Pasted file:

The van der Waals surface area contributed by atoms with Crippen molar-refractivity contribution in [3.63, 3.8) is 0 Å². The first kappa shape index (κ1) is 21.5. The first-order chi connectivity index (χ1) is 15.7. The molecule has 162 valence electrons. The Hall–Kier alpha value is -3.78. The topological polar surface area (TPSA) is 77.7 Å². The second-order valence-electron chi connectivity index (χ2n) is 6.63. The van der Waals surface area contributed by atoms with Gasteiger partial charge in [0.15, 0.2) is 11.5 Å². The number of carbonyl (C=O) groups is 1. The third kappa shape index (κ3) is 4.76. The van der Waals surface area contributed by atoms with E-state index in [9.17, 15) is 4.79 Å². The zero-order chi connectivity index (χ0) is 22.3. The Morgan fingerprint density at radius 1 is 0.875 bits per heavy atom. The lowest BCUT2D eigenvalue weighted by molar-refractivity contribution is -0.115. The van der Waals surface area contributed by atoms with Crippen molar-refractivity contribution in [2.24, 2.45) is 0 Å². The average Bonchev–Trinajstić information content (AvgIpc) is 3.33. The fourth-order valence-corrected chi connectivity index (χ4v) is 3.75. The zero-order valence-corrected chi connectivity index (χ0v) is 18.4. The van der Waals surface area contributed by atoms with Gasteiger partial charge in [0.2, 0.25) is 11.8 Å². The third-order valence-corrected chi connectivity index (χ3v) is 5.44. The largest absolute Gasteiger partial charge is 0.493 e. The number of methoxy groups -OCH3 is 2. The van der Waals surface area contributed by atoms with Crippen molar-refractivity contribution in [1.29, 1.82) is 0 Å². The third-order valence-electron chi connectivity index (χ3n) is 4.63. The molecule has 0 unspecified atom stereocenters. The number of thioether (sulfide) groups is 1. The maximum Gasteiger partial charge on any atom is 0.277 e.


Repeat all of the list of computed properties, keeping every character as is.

The van der Waals surface area contributed by atoms with Crippen molar-refractivity contribution in [3.63, 3.8) is 0 Å². The first kappa shape index (κ1) is 21.5. The first-order chi connectivity index (χ1) is 15.7. The molecule has 162 valence electrons. The Hall–Kier alpha value is -3.78. The topological polar surface area (TPSA) is 77.7 Å². The second-order valence-electron chi connectivity index (χ2n) is 6.63. The van der Waals surface area contributed by atoms with Gasteiger partial charge in [0.15, 0.2) is 11.5 Å². The number of carbonyl (C=O) groups is 1. The third kappa shape index (κ3) is 4.76. The van der Waals surface area contributed by atoms with E-state index in [9.17, 15) is 4.79 Å². The zero-order chi connectivity index (χ0) is 22.3. The Morgan fingerprint density at radius 1 is 0.875 bits per heavy atom. The lowest BCUT2D eigenvalue weighted by molar-refractivity contribution is -0.115. The van der Waals surface area contributed by atoms with Crippen molar-refractivity contribution in [2.24, 2.45) is 0 Å². The average Bonchev–Trinajstić information content (AvgIpc) is 3.33. The fourth-order valence-corrected chi connectivity index (χ4v) is 3.75. The zero-order valence-corrected chi connectivity index (χ0v) is 18.4. The van der Waals surface area contributed by atoms with Gasteiger partial charge in [0.2, 0.25) is 11.8 Å². The third-order valence-corrected chi connectivity index (χ3v) is 5.44. The largest absolute Gasteiger partial charge is 0.493 e. The number of methoxy groups -OCH3 is 2. The van der Waals surface area contributed by atoms with Crippen molar-refractivity contribution in [1.29, 1.82) is 0 Å². The third-order valence-electron chi connectivity index (χ3n) is 4.63. The molecule has 0 unspecified atom stereocenters. The number of thioether (sulfide) groups is 1. The maximum Gasteiger partial charge on any atom is 0.277 e.